Global Diversity and Emotional Intelligence Awareness Month
Last week, members of the fundraising community gathered in Philadelphia for AFP LEAD, AFP’s annual leadership conference. Looking at this year’s sessions, I’m inspired by the prevalence of words like “empathy”, “inclusion”, “authentic”, “ethical”, and “belonging” in the titles.
These are values that AFP advocates for year-round, but they’re especially top of mind for me this month, as we celebrate both Global Diversity Awareness Month and Emotional Intelligence Awareness Month.
In 1948, the United Nations published the Universal Declaration of Human Rights in response to the atrocities seen in World War II. This proclamation, and numerous human rights treaties since, recognize the inherent value of all people regardless of sex, gender, sexual orientation, race, religion, age, country of origin, language, genetic information, marital status, pregnancy, or other characteristic.
Today this acknowledgement of fundamental human value is the basis for our understanding of diversity, equity, inclusion, and access, or IDEA. The communities an organization serves must have representation within the organization itself to reflect true diversity. Clear and obvious organizational diversity is the primary gateway to ensuring that equity, inclusion, and access is tangible and achievable.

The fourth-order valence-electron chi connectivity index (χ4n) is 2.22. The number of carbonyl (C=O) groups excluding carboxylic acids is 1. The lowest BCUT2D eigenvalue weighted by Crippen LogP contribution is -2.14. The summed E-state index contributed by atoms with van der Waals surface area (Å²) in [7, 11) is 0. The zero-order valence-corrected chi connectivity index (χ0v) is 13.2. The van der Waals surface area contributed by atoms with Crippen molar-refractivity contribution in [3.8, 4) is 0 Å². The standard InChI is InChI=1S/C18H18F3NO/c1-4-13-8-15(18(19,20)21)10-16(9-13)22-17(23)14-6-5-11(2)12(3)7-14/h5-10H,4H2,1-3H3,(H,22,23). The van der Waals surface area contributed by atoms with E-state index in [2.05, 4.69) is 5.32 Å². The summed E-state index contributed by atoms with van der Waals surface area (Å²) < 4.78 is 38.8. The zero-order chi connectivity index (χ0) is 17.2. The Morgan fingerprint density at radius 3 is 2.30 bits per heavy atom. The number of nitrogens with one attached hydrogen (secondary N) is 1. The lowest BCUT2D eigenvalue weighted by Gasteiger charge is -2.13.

That is why AFP integrates IDEA into every aspect of our work — in the content of the programs and trainings we offer, through the selection of our speakers, board, award recipients and volunteers, right down to the hiring of our internal staff, which my position, head of IDEA, is evidence of.
Through this commitment to diversity, our members and staff are better positioned to understand and effectively work with the communities they serve.
But diversity alone does not guarantee successful communication and collaboration. It also requires emotional intelligence.
Emotional intelligence (EI) helps us to properly manage and understand our own emotions, and those of the people around us.
The five elements of EI include:
- social skills
Emotional Intelligence Awareness Month is a reminder for us to refocus on these elements and how we can use them to make our conversations more meaningful, respectful, and impactful. This can apply to all aspects of your life, including your interactions with colleagues, fellow AFP members, donors, and our local and global communities.
People with high levels of emotional intelligence are often better leaders, because they are able to understand the perspective of others, recognize the role their own emotions and biases play, and work to resolve and reduce conflict.
This heightened emotional awareness creates a space of understanding, helping us to break down barriers, and address inequality in the numerous places it exists today.
With increased global connectiveness and intersectionality, homogenization of cultures is common. As a result, the beliefs and traditions of minority groups can be at risk of being irradicated. When we embrace all aspects of life, and what makes each of us unique, we help sustain cultural authenticity and honor what creates a richer and more vibrant world. Therefore, this month is a time to celebrate and explore the depth and diversity of ourselves, our culture, and the cultures of those around us.
10 Ways to Celebrate Global Diversity Awareness Month:
Ginny Clarke - Ways to leverage emotional intelligence to get ahead in your career video:
Reading Reference - Farah Harris:
Expanded Resource Booklist: